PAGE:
Current Events in Historical Context , Perspectives Daily
Who Is in Control?
Hospitalized Presidents Who Don’t Enact the 25th Amendment
On October 2, 2020, President Donald Trump exhibited potentially life-threatening symptoms from COVID-19 and abruptly entered Walter Reed Medical Center for urgent medical attention. He will spend multiple days in the hospital and is reportedly receiving experimental drugs from military doctors. If his symptoms worsen, the president might have periods in which he is unable to perform his constitutional duties. This raises a rare but recurring question in American history: who wields power during moments of presidential incapacity?
Our country has experienced similar moments in the recent past, moments of serious confusion and grave danger. Forty years ago, a hospitalized president left the White House without a clear line of authority in place. Secretary of State Alexander Haig infamously proclaimed that he was “in control.” He was not. Now our country faces a similar crisis. President Ronald Reagan’s near assassination, and its immediate aftermath, offer a warning worth revisiting.
On March 30, 1981, John Hinckley Jr. fired six shots at President Reagan as he exited a luncheon at the Washington Hilton Hotel. The final bullet hit the 70-year-old president under his left arm, causing a lung to partially collapse. The bullet lodged itself less than an inch from Reagan’s heart. The Secret Service rushed the president to George Washington University Hospital, where he underwent nearly two hours of emergency thoracic surgery, followed by extensive postoperative treatment. During the hours of his operation and the immediate postoperative recovery, the president did not have access to the nuclear codes and was unable to communicate with government officials or elected representatives. The United States was without a commander-in-chief.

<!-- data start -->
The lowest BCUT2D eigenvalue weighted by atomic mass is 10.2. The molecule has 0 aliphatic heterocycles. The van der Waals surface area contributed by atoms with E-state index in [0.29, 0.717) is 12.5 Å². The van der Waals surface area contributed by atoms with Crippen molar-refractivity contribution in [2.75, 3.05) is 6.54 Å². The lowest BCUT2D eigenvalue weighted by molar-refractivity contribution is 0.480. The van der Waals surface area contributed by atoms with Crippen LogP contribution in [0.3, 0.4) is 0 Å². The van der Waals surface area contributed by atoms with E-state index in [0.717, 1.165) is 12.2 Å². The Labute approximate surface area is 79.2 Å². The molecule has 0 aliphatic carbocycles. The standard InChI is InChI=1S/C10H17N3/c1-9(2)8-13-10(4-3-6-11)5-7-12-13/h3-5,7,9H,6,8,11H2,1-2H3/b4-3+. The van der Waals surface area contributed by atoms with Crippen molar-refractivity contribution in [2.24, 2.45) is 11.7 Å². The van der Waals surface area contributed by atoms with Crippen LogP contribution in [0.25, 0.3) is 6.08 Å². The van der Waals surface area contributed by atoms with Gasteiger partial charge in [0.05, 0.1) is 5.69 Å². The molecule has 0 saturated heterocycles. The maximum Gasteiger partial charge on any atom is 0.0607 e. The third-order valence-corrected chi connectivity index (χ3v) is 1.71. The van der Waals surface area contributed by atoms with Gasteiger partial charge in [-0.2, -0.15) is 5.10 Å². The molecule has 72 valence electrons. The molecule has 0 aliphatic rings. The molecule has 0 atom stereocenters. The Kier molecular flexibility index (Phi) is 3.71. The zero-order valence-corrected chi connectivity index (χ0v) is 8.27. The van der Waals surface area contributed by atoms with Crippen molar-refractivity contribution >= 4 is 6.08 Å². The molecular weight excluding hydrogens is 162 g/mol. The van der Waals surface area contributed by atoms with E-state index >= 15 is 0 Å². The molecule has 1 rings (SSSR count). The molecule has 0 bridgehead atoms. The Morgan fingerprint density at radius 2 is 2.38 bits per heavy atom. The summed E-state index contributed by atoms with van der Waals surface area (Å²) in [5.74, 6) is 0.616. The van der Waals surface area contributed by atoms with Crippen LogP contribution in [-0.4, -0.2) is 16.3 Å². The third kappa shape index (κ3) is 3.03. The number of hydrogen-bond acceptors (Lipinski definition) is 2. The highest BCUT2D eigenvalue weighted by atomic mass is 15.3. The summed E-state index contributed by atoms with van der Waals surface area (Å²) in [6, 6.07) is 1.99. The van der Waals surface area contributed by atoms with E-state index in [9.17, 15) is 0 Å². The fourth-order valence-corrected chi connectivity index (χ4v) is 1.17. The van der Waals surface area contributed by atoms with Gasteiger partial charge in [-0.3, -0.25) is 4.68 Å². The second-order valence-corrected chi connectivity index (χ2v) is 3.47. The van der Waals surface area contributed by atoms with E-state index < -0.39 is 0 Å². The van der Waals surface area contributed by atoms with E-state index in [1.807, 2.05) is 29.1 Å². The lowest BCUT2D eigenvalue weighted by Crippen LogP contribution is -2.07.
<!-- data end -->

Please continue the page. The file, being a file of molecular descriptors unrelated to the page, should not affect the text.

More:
The White House was unprepared for the moment. Vice President George H. W. Bush remained in Texas, not returning to Washington, DC, until hours after Reagan’s surgery had begun. The cabinet secretaries, national security adviser, and executive staff were confused about how to proceed. Bombarded with questions from the press, state leaders, and foreign governments, the president’s spokesperson Larry Speakes had few answers about the president’s condition or how the government would function in his absence.
The White House was unprepared for the moment.
Secretary of State Alexander Haig ran to the White House, where he addressed the press: “Constitutionally, gentlemen, you have the president, the vice president, and the secretary of state, in that order, and should the president decide he wants to transfer the helm to the vice president, he will do so.” Haig was correct: the 25th Amendment allowed the president to transfer power to the vice president by sending a signed letter to the speaker of the House of Representatives and the president pro tempore of the Senate. But Reagan had not done so, and Haig was incorrect on the order of succession. The speaker of the House and the president pro tempore of the Senate precede the secretary of state.